I’m working on a project that requires us to understand MatrixTable format look like on disk. Is there any documentation on the architecture or code pointers to this?
Can you share a bit more about why this is a requirement? There’s nothing proprietary about the matrixtable encoding, but it’s not designed in a way that makes it super easy to build a reader separate from our software stack. Hail files have programmable encodings, and we hope to add new + better encodings soon, so even if you got a reader working today, it might be broken in 3 months!
The potential use case would be to encode the same information in a set of parquet files or similar so that the information in the
.mt table could be added to a data science data catalog.
even if you got a reader working today, it might be broken in 3 months
Does that mean that a Hail
.mt file wouldn’t be usable in some new version?
And what would be a programmable encoding?
Hail native files are parameterized by blocking and compression at the stream level, transformations at the buffer level to change how primitives are written (for instance, LEB128 encoding), then typed values are parameterized as “ETypes” (encoded types) that programmatically define encoder/decoder methods: hail/EType.scala at d12321dbefc79450e0e749c4bc9dc1b90fcdcb23 · hail-is/hail · GitHub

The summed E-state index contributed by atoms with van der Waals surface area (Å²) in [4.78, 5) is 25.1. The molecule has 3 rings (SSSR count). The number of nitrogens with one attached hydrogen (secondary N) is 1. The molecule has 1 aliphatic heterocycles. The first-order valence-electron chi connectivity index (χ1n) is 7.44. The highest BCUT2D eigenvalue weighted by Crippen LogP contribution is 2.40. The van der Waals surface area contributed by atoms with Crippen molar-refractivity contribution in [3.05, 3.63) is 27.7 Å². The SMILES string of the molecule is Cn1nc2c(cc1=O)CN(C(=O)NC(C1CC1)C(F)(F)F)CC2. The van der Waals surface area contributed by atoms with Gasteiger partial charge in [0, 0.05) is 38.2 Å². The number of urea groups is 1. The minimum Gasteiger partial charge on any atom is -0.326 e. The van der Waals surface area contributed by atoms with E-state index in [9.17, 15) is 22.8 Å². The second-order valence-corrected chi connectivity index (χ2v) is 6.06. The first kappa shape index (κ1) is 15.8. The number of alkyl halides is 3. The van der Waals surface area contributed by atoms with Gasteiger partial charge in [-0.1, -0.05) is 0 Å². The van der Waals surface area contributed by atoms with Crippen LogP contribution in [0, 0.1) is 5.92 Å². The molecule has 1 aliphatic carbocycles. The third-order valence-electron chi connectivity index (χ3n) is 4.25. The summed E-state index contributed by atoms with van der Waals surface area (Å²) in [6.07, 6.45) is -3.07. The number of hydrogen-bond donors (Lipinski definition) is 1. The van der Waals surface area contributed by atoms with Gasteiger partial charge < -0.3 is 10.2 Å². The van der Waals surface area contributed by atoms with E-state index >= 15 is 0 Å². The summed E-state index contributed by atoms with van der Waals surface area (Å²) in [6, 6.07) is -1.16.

We’ll be undertaking a project to add more/better ETypes soon, and so the current version of Hail won’t be able to read files in the future (no forward-compatibility). However, newer versions of Hail will continue to be able to read older files.
It sounds like the right approach here might be to use Hail to export some other format, rather than reading Hail native files directly.
Got it. Exporting is probably the way forward.
If there were a need to read back again, is there a set of interfaces that could be implemented so that the data structure/ information that Hail needs is can be supplied by something other than a
Sure, Hail already supports importing from vcf / bgen / plink / avro / tsvs. At its core, MT is just another structured data format.